Taiwan Adventures – Dragon Boat Festival

Our trip to Taiwan was just in time for the Dragon Boat Festival on June 20th and of course we set aside the morning to go and have a look at the scene.

The Festival is held on the fifth day of the fifth month of the lunar calendar and is said to date back to 278 BC and the famous poet and minister Qu Yuan. He was banished from the kings court when he opposed an alliance with the Qin state. During his long exile he wrote a lot of poetry and was admired by the people. When Qin finally captured the capital Qu Yuan was so desperate that he committed suicide in the Miulo River.

It is said that the local people rushed out in their boats to save him, but when they couldn’t even find his body, they dropped balls of sticky rice into the river to get the fish to eat these and not Qu Yuan. Though this isn’t a very pleasant tale (and not the only origin story) the Dragon Boat Festival is a national holiday and is celebrated by watching the Dragon Boats race and eating sticky rice dumplings.

When we arrived at the River it was already packed with people and was bustling with activities. The many Dragon Boat Teams were preparing and alongside the river where tents put up to give at least a bit of shade to sit in. Fortunately, because otherwise I might have turned back on the heel. The sun was scorching hot and I could practically feel my scalp sizzling.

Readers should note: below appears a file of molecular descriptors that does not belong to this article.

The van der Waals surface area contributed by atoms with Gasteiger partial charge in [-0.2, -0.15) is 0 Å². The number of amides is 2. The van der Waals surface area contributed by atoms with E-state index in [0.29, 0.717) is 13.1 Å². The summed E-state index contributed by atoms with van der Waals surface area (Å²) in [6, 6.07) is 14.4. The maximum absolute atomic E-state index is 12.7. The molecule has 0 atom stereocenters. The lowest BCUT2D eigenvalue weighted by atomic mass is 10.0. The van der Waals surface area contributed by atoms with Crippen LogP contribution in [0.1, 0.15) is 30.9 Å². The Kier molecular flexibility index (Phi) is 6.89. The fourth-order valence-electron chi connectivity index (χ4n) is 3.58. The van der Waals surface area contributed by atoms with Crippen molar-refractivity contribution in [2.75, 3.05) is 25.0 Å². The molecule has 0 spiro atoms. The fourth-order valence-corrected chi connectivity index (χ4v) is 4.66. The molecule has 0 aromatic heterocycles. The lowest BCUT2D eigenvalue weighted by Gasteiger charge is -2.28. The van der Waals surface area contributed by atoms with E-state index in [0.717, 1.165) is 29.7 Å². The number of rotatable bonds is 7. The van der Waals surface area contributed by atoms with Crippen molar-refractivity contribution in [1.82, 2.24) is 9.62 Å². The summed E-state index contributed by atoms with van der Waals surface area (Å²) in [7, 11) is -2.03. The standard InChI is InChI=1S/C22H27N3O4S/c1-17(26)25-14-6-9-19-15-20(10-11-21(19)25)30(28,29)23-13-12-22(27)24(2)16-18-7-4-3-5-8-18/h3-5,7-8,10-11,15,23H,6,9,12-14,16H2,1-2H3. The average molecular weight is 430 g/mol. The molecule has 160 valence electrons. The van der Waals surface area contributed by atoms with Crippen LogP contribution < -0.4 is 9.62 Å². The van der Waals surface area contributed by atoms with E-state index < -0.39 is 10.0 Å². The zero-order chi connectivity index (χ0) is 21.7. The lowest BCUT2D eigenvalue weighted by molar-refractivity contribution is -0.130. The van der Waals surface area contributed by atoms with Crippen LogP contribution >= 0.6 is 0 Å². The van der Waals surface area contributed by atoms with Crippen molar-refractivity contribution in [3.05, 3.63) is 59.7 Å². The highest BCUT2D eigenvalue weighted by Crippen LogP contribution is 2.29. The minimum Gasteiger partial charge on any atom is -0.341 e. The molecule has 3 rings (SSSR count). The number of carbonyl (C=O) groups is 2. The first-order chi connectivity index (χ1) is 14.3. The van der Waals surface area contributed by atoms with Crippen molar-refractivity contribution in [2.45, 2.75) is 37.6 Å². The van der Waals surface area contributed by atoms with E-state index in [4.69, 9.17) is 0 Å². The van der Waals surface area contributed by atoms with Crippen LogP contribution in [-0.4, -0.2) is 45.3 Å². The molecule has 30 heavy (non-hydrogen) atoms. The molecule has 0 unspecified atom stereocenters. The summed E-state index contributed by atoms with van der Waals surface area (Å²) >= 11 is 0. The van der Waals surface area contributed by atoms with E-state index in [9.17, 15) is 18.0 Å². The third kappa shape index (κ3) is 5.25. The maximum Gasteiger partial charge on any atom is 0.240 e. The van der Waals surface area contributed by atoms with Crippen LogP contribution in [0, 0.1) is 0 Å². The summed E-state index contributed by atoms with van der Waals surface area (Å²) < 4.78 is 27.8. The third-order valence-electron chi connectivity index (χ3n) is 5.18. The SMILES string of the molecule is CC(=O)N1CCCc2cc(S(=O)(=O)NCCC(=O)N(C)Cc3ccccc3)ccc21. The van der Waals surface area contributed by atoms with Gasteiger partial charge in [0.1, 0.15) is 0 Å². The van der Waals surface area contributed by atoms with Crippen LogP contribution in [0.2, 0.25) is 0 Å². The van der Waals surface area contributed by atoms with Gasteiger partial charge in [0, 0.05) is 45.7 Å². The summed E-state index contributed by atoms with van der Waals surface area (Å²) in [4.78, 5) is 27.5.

Everyone around was excited, chatting away, eating and drinking the snacks from the food stalls, watching the teams and boats get ready for the races. I found myself a place in the shades while my husband and our friend went to get something to eat. Had I seen the lines in front of the stalls I wouldn’t have wondered if they had forgotten me.

As it was I sat there as alone as you ca be, surrounded by hundreds of people, and watched the first races take part. In the beginning there were two teams in each race, which then build up to four teams per race. The final races would actually taking place the next day, so we saw the preliminaries. It’s quite amazing how fast some of those boats were going and you could see the differences between the teams, with some winning way ahead of everyone else.

Another thing I found interesting were the many foreign teams that took part, I think they made up about half of the participating teams. The atmosphere was very cheery and each team, no matter of on the winning or losing side, was greeted with clapping and cheering.

When the food finally arrived (er… I mean, when I finally was reunited with my husband…) it was still hot enough to enjoy the deliciously iced pineapple juice, yet I was hungry enough to enjoy the hot pancake like savory snacks.

Have you ever been to a Dragon Boat Festival?

All parts of our Taiwan adventure:
Part 1 – The Arrival
Part 2 – The National Palace Museum
Part 3 – Dragon Boat Festival

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